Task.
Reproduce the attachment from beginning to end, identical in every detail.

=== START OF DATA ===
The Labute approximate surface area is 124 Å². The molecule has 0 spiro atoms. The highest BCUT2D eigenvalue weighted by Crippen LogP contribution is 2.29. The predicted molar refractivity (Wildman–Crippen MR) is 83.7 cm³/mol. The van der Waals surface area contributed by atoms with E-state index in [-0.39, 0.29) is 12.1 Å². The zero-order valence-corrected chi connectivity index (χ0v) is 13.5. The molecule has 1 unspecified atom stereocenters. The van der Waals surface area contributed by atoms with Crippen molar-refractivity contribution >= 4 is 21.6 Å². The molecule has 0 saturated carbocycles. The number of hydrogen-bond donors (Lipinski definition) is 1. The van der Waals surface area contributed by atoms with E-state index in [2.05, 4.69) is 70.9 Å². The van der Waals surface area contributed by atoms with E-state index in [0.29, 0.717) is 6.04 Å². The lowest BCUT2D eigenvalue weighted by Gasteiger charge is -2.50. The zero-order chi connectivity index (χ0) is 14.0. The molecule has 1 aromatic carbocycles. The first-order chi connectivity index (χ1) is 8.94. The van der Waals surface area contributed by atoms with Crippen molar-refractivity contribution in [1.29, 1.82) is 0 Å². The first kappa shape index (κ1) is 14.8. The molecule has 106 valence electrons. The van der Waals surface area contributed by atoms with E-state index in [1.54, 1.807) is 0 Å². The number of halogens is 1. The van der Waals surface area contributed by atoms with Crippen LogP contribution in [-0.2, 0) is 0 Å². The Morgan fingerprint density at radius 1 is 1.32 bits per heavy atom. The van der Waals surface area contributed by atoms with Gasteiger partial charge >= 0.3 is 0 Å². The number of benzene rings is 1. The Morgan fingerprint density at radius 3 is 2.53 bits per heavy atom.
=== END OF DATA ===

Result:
The Labute approximate surface area is 124 Å². The molecule has 0 spiro atoms. The highest BCUT2D eigenvalue weighted by Crippen LogP contribution is 2.29. The predicted molar refractivity (Wildman–Crippen MR) is 83.7 cm³/mol. The van der Waals surface area contributed by atoms with E-state index in [-0.39, 0.29) is 12.1 Å². The zero-order valence-corrected chi connectivity index (χ0v) is 13.5. The molecule has 1 unspecified atom stereocenters. The van der Waals surface area contributed by atoms with Crippen molar-refractivity contribution >= 4 is 21.6 Å². The molecule has 0 saturated carbocycles. The number of hydrogen-bond donors (Lipinski definition) is 1. The van der Waals surface area contributed by atoms with E-state index in [2.05, 4.69) is 70.9 Å². The van der Waals surface area contributed by atoms with E-state index in [0.29, 0.717) is 6.04 Å². The lowest BCUT2D eigenvalue weighted by Gasteiger charge is -2.50. The zero-order chi connectivity index (χ0) is 14.0. The molecule has 1 aromatic carbocycles. The first-order chi connectivity index (χ1) is 8.94. The van der Waals surface area contributed by atoms with Crippen molar-refractivity contribution in [1.29, 1.82) is 0 Å². The first kappa shape index (κ1) is 14.8. The molecule has 106 valence electrons. The van der Waals surface area contributed by atoms with E-state index in [1.54, 1.807) is 0 Å². The number of halogens is 1. The van der Waals surface area contributed by atoms with Crippen LogP contribution in [-0.2, 0) is 0 Å². The Morgan fingerprint density at radius 1 is 1.32 bits per heavy atom. The van der Waals surface area contributed by atoms with Gasteiger partial charge >= 0.3 is 0 Å². The number of benzene rings is 1. The Morgan fingerprint density at radius 3 is 2.53 bits per heavy atom.